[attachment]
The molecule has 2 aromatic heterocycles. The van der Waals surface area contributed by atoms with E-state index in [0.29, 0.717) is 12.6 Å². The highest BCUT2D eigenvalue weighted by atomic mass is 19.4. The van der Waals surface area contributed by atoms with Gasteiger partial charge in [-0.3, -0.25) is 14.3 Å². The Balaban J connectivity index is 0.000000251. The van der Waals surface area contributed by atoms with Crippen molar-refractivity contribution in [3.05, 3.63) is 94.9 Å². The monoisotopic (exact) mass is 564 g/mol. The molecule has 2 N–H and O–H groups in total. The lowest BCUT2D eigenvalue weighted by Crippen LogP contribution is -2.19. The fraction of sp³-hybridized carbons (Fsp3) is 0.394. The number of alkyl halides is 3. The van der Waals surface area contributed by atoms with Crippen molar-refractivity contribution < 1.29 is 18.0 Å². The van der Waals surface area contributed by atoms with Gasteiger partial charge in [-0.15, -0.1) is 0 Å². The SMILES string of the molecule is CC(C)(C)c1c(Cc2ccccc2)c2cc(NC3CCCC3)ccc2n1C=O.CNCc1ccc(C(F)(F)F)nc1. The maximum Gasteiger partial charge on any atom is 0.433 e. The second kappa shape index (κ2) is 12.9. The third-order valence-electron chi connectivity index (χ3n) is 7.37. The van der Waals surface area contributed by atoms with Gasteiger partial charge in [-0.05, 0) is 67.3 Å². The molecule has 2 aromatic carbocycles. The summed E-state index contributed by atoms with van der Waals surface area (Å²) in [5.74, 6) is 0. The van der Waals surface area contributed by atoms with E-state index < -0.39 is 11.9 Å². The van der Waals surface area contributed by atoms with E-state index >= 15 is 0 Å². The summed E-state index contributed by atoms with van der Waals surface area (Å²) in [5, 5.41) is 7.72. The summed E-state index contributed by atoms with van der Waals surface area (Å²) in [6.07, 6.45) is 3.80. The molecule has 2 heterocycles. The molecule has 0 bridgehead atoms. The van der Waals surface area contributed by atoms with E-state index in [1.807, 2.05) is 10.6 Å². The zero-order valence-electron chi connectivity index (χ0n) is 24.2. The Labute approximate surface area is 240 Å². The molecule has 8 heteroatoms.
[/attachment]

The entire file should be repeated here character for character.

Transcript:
The molecule has 2 aromatic heterocycles. The van der Waals surface area contributed by atoms with E-state index in [0.29, 0.717) is 12.6 Å². The highest BCUT2D eigenvalue weighted by atomic mass is 19.4. The van der Waals surface area contributed by atoms with Gasteiger partial charge in [-0.3, -0.25) is 14.3 Å². The Balaban J connectivity index is 0.000000251. The van der Waals surface area contributed by atoms with Crippen molar-refractivity contribution in [3.05, 3.63) is 94.9 Å². The monoisotopic (exact) mass is 564 g/mol. The molecule has 2 N–H and O–H groups in total. The lowest BCUT2D eigenvalue weighted by Crippen LogP contribution is -2.19. The fraction of sp³-hybridized carbons (Fsp3) is 0.394. The number of alkyl halides is 3. The van der Waals surface area contributed by atoms with Crippen molar-refractivity contribution < 1.29 is 18.0 Å². The van der Waals surface area contributed by atoms with Gasteiger partial charge in [-0.15, -0.1) is 0 Å². The SMILES string of the molecule is CC(C)(C)c1c(Cc2ccccc2)c2cc(NC3CCCC3)ccc2n1C=O.CNCc1ccc(C(F)(F)F)nc1. The maximum Gasteiger partial charge on any atom is 0.433 e. The second kappa shape index (κ2) is 12.9. The third-order valence-electron chi connectivity index (χ3n) is 7.37. The van der Waals surface area contributed by atoms with Gasteiger partial charge in [-0.05, 0) is 67.3 Å². The molecule has 2 aromatic carbocycles. The summed E-state index contributed by atoms with van der Waals surface area (Å²) in [5.74, 6) is 0. The van der Waals surface area contributed by atoms with E-state index < -0.39 is 11.9 Å². The van der Waals surface area contributed by atoms with E-state index >= 15 is 0 Å². The summed E-state index contributed by atoms with van der Waals surface area (Å²) in [5, 5.41) is 7.72. The summed E-state index contributed by atoms with van der Waals surface area (Å²) in [6.07, 6.45) is 3.80. The molecule has 2 heterocycles. The molecule has 0 bridgehead atoms. The van der Waals surface area contributed by atoms with E-state index in [1.807, 2.05) is 10.6 Å². The zero-order valence-electron chi connectivity index (χ0n) is 24.2. The Labute approximate surface area is 240 Å². The molecule has 8 heteroatoms.